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May Must-Reads 2019

This month, we thought about roles we play in our organizations, on boards, and in the broader social change ecosystem. What caught your attention this month?

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This month, we thought about roles we play in our organizations, on boards, and in the broader social change ecosystem. We considered how people living paycheck to paycheck are impacted by digital privacy. We read about efforts to give low-income, single black women money to spend in the ways they deem most important. And we considered benefits of collaboration between foundations.

What caught your attention this month?

1. My Role in a Social Change Ecosystem: A Mid-Year Check-In

STRATEGY | Medium | 4-minute read

We each play different roles in social change. This framework—created and updated by Deepa Iyer, senior fellow at Race Forward—walks through nine of those roles: frontline responders, healers, storytellers, artists, bridge builders, disruptors, caregivers, visionaries, and builders. She shares guiding questions to help individuals and organizations explore their role(s) and revisit them over time as circumstances change. This framework may be useful in mid-year individual and organizational check-ins and can help organizations understand how they fit into a network, coalition, campaign, or ecosystem.

2. The Devastating Consequences of Being Poor in the Digital Age

SOCIAL TRENDS | New York Times | 5-minute read

People who live paycheck to paycheck often bear the burden of both greater monitoring (think: policing and security footage) and fewer resources to challenge unfair outcomes. A Pew Research Center study shows the unique ways low-income individuals in the U.S. experience digital privacy-related harms and how fear of those harms can lead many individuals not to apply for life-sustaining supports like food stamps or to avoid getting the health care they need. It may also impact the 2020 census, where for the first time, most people will be asked to respond online.

3. The Crucial Role Collaboratives Can Play for New Philanthropies

COLLABORATION | Center for Effective Philanthropy | 6-minute read

A new Center for Effective Philanthropy research report offers guidance for new philanthropies: be bold, hire staff with aligned expectations, learn from others, and be humble. One way to follow all this guidance at once is to join a collaborative. New and old foundations alike can benefit greatly from philanthropic collaboratives, which create opportunities to hear examples of bold work, learn from peers, and foster a beginner’s mindset, all of which can strengthen philanthropies’ potential to contribute to impact.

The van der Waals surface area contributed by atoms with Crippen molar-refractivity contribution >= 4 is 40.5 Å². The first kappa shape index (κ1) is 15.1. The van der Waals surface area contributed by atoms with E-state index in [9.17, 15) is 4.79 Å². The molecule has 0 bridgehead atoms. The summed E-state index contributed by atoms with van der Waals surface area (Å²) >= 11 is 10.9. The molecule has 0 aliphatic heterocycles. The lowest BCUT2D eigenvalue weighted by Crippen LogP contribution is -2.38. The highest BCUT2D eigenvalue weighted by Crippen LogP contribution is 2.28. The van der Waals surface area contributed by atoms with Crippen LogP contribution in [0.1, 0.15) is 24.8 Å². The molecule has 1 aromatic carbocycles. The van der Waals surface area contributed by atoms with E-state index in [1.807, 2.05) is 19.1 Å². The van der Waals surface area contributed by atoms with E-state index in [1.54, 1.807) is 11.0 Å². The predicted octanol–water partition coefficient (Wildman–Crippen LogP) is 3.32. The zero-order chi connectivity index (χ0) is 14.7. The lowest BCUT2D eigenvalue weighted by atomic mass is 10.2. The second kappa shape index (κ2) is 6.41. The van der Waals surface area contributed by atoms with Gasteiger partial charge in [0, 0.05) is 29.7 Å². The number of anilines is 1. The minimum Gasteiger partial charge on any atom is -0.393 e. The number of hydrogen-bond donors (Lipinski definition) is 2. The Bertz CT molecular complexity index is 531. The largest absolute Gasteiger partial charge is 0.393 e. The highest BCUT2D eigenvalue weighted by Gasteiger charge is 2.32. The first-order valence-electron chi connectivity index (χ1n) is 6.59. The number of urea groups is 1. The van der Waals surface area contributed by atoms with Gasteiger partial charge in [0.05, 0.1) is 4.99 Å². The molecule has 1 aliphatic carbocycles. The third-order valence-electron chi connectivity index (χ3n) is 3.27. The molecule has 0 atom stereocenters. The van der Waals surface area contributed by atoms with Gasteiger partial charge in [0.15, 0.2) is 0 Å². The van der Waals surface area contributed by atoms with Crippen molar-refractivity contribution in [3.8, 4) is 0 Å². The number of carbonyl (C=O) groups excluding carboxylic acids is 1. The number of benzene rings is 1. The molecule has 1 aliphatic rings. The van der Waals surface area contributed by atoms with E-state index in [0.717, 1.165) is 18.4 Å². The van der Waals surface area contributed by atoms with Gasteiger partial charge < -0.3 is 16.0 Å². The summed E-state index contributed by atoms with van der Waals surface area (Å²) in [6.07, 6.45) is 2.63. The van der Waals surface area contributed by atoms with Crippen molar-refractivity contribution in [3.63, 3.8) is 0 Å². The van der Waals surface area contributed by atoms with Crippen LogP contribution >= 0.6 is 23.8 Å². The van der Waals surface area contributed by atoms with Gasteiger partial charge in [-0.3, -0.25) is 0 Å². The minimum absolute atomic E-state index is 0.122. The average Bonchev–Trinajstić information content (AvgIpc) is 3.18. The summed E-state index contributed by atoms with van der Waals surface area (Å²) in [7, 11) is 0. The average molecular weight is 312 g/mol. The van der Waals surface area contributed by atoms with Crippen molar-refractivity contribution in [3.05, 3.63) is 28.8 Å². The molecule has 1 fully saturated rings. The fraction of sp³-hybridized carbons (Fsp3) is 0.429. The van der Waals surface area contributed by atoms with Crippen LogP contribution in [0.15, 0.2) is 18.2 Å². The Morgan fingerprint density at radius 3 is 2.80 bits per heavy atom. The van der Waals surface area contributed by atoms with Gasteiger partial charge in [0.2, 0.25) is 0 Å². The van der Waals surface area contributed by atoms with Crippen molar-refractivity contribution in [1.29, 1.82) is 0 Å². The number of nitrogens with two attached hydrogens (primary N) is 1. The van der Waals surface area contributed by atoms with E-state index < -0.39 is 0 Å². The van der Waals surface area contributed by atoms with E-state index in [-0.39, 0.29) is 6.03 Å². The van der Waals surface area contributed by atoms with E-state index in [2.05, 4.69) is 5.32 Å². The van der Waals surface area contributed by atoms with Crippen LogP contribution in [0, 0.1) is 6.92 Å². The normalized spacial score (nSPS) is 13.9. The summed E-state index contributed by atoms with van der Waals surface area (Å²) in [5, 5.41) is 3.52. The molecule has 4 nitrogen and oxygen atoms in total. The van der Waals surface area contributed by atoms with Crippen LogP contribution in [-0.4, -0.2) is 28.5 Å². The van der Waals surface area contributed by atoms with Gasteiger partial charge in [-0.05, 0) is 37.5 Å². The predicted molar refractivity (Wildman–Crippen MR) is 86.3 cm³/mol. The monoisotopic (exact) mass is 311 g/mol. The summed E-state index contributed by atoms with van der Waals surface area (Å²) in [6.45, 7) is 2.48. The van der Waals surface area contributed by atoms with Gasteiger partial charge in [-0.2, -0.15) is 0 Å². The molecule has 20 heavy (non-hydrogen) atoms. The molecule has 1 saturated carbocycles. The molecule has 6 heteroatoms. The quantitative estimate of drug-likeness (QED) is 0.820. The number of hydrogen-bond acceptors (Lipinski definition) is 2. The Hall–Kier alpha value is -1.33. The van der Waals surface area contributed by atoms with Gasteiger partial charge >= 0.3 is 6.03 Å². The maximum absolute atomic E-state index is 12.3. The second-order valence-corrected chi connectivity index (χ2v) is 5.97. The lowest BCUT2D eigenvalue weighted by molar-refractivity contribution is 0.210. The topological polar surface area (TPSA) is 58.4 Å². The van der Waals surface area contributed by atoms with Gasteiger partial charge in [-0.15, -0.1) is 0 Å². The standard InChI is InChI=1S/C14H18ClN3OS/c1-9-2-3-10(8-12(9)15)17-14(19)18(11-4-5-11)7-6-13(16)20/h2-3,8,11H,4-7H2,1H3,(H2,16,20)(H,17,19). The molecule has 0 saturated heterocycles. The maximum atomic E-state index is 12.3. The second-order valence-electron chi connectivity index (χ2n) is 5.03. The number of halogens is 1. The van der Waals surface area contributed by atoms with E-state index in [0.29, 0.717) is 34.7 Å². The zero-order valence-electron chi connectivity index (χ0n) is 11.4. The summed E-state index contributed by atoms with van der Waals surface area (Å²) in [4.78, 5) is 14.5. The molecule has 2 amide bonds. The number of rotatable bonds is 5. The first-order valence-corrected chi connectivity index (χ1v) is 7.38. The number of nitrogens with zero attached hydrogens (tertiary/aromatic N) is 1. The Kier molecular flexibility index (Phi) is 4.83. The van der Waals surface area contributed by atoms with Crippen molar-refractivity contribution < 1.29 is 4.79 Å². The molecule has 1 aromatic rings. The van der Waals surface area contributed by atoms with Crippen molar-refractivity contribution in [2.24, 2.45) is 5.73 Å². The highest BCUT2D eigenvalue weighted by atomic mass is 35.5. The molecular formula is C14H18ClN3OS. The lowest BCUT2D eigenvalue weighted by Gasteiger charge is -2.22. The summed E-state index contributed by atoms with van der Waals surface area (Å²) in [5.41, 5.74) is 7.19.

4. The Roles of Foundation Board Trustees and Foundation Staff Must Radically Change

BOARDS | NonprofitAF | 7-minute read

Although many foundation staff want to shift their institutions toward better practices, little has changed across the philanthropic sector. According to writer Vu Le, the biggest challenge that program officers cite for why their foundations aren’t changing is that boards have all the power. Vu lays out three ways in which both foundation board trustees and staff members must change: Foundation staff must have the trust and autonomy to make funding and other decisions, trustees must focus their energy on creating alignment around visionary goals, and they both must learn to let go of power and shift it toward the people closest to the issues.

5. Baby Steps Toward Guaranteed Incomes and Racial Justice

STRATEGY | New York Times | 10-minute read

Magnolia Mother’s Trust, a pilot project in Mississippi administered by the nonprofit Springboard to Opportunities, is giving single, black mothers $1,000 a month for 12 months. Early results indicate that the reliable funds are making a difference, not only in financial stability but also in quality of life: one woman paid off her student loan debt and another drove her children to Pennsylvania so they could meet her father who they’d never met and who she hadn’t seen in 21 years. This guaranteed income project is part of what Springboard to Opportunities describes as a “radical resident-driven approach.”


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